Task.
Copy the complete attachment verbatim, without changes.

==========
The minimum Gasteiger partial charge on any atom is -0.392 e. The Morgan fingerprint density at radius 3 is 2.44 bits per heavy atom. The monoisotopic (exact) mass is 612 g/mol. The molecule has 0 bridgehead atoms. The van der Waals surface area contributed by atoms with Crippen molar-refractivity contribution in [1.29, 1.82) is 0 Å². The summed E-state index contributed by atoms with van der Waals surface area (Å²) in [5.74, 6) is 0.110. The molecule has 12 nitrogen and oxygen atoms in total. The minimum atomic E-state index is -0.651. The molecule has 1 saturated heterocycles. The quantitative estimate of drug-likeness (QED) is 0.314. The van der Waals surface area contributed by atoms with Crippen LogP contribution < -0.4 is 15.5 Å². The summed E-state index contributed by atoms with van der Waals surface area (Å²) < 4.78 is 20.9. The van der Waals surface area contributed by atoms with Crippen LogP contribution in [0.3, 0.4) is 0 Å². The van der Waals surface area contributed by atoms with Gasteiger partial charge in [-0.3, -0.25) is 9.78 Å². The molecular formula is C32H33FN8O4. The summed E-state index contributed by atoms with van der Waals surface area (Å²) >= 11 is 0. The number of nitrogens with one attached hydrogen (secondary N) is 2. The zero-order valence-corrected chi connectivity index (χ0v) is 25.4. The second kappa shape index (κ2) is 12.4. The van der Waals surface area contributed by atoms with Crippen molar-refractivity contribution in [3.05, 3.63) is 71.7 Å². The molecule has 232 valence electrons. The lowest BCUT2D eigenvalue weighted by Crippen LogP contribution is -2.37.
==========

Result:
The minimum Gasteiger partial charge on any atom is -0.392 e. The Morgan fingerprint density at radius 3 is 2.44 bits per heavy atom. The monoisotopic (exact) mass is 612 g/mol. The molecule has 0 bridgehead atoms. The van der Waals surface area contributed by atoms with Crippen molar-refractivity contribution in [1.29, 1.82) is 0 Å². The summed E-state index contributed by atoms with van der Waals surface area (Å²) in [5.74, 6) is 0.110. The molecule has 12 nitrogen and oxygen atoms in total. The minimum atomic E-state index is -0.651. The molecule has 1 saturated heterocycles. The quantitative estimate of drug-likeness (QED) is 0.314. The van der Waals surface area contributed by atoms with Crippen LogP contribution < -0.4 is 15.5 Å². The summed E-state index contributed by atoms with van der Waals surface area (Å²) < 4.78 is 20.9. The van der Waals surface area contributed by atoms with Crippen LogP contribution in [0.3, 0.4) is 0 Å². The van der Waals surface area contributed by atoms with Gasteiger partial charge in [-0.3, -0.25) is 9.78 Å². The molecular formula is C32H33FN8O4. The summed E-state index contributed by atoms with van der Waals surface area (Å²) >= 11 is 0. The number of nitrogens with one attached hydrogen (secondary N) is 2. The zero-order valence-corrected chi connectivity index (χ0v) is 25.4. The second kappa shape index (κ2) is 12.4. The van der Waals surface area contributed by atoms with Crippen molar-refractivity contribution in [3.05, 3.63) is 71.7 Å². The molecule has 232 valence electrons. The lowest BCUT2D eigenvalue weighted by Crippen LogP contribution is -2.37.